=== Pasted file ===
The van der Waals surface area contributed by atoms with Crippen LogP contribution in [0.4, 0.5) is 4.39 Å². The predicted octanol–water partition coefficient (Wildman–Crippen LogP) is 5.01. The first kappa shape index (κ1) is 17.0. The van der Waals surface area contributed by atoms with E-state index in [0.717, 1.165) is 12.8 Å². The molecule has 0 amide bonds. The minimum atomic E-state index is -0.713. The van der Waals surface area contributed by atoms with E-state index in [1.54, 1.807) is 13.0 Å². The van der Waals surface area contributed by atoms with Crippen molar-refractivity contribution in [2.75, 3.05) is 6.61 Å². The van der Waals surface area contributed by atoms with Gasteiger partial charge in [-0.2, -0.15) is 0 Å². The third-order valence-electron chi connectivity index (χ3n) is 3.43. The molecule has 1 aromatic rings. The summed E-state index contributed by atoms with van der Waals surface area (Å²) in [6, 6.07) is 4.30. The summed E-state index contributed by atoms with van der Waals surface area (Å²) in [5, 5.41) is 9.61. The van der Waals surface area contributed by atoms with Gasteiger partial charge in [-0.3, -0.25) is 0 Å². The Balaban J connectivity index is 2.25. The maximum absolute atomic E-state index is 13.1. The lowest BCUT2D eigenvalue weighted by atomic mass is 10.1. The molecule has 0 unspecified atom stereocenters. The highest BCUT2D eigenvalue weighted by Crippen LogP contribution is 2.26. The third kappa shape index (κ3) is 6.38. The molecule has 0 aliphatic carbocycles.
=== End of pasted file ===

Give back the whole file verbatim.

The van der Waals surface area contributed by atoms with Crippen LogP contribution in [0.4, 0.5) is 4.39 Å². The predicted octanol–water partition coefficient (Wildman–Crippen LogP) is 5.01. The first kappa shape index (κ1) is 17.0. The van der Waals surface area contributed by atoms with E-state index in [0.717, 1.165) is 12.8 Å². The molecule has 0 amide bonds. The minimum atomic E-state index is -0.713. The van der Waals surface area contributed by atoms with E-state index in [1.54, 1.807) is 13.0 Å². The van der Waals surface area contributed by atoms with Crippen molar-refractivity contribution in [2.75, 3.05) is 6.61 Å². The van der Waals surface area contributed by atoms with Gasteiger partial charge in [-0.2, -0.15) is 0 Å². The third-order valence-electron chi connectivity index (χ3n) is 3.43. The molecule has 1 aromatic rings. The summed E-state index contributed by atoms with van der Waals surface area (Å²) in [6, 6.07) is 4.30. The summed E-state index contributed by atoms with van der Waals surface area (Å²) in [5, 5.41) is 9.61. The van der Waals surface area contributed by atoms with Gasteiger partial charge in [-0.3, -0.25) is 0 Å². The Balaban J connectivity index is 2.25. The maximum absolute atomic E-state index is 13.1. The lowest BCUT2D eigenvalue weighted by atomic mass is 10.1. The molecule has 0 unspecified atom stereocenters. The highest BCUT2D eigenvalue weighted by Crippen LogP contribution is 2.26. The third kappa shape index (κ3) is 6.38. The molecule has 0 aliphatic carbocycles.